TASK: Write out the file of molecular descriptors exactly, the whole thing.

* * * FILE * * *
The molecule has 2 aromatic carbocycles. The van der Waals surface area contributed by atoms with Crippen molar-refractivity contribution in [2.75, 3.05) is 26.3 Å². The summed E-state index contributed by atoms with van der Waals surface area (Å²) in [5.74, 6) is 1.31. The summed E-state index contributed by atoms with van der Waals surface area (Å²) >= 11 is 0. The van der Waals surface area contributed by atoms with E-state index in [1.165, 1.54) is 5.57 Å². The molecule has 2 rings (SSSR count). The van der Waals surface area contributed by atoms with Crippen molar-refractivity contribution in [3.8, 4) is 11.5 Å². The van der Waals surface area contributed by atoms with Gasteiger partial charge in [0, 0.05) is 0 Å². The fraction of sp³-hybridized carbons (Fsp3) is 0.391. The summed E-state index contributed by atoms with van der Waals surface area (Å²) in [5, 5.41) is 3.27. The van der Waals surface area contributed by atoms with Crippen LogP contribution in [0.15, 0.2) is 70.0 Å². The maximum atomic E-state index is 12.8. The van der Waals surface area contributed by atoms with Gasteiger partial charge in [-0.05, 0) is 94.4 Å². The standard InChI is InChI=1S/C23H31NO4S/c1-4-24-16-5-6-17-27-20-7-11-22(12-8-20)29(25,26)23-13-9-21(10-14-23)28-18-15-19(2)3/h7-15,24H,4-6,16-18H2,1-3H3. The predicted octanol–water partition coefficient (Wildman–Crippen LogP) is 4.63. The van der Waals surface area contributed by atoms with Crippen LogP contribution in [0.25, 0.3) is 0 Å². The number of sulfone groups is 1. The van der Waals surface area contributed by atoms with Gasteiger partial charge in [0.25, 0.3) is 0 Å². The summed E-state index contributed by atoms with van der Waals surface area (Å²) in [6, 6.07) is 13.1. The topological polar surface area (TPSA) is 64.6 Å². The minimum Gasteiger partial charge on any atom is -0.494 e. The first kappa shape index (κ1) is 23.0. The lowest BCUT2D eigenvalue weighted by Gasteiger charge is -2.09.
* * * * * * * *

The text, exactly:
The molecule has 2 aromatic carbocycles. The van der Waals surface area contributed by atoms with Crippen molar-refractivity contribution in [2.75, 3.05) is 26.3 Å². The summed E-state index contributed by atoms with van der Waals surface area (Å²) in [5.74, 6) is 1.31. The summed E-state index contributed by atoms with van der Waals surface area (Å²) >= 11 is 0. The van der Waals surface area contributed by atoms with E-state index in [1.165, 1.54) is 5.57 Å². The molecule has 2 rings (SSSR count). The van der Waals surface area contributed by atoms with Crippen molar-refractivity contribution in [3.8, 4) is 11.5 Å². The van der Waals surface area contributed by atoms with Gasteiger partial charge in [0, 0.05) is 0 Å². The fraction of sp³-hybridized carbons (Fsp3) is 0.391. The summed E-state index contributed by atoms with van der Waals surface area (Å²) in [5, 5.41) is 3.27. The van der Waals surface area contributed by atoms with Crippen LogP contribution in [0.15, 0.2) is 70.0 Å². The maximum atomic E-state index is 12.8. The van der Waals surface area contributed by atoms with Gasteiger partial charge in [-0.05, 0) is 94.4 Å². The standard InChI is InChI=1S/C23H31NO4S/c1-4-24-16-5-6-17-27-20-7-11-22(12-8-20)29(25,26)23-13-9-21(10-14-23)28-18-15-19(2)3/h7-15,24H,4-6,16-18H2,1-3H3. The predicted octanol–water partition coefficient (Wildman–Crippen LogP) is 4.63. The van der Waals surface area contributed by atoms with Crippen LogP contribution in [0.25, 0.3) is 0 Å². The number of sulfone groups is 1. The van der Waals surface area contributed by atoms with Gasteiger partial charge in [0.25, 0.3) is 0 Å². The summed E-state index contributed by atoms with van der Waals surface area (Å²) in [6, 6.07) is 13.1. The topological polar surface area (TPSA) is 64.6 Å². The minimum Gasteiger partial charge on any atom is -0.494 e. The first kappa shape index (κ1) is 23.0. The lowest BCUT2D eigenvalue weighted by Gasteiger charge is -2.09.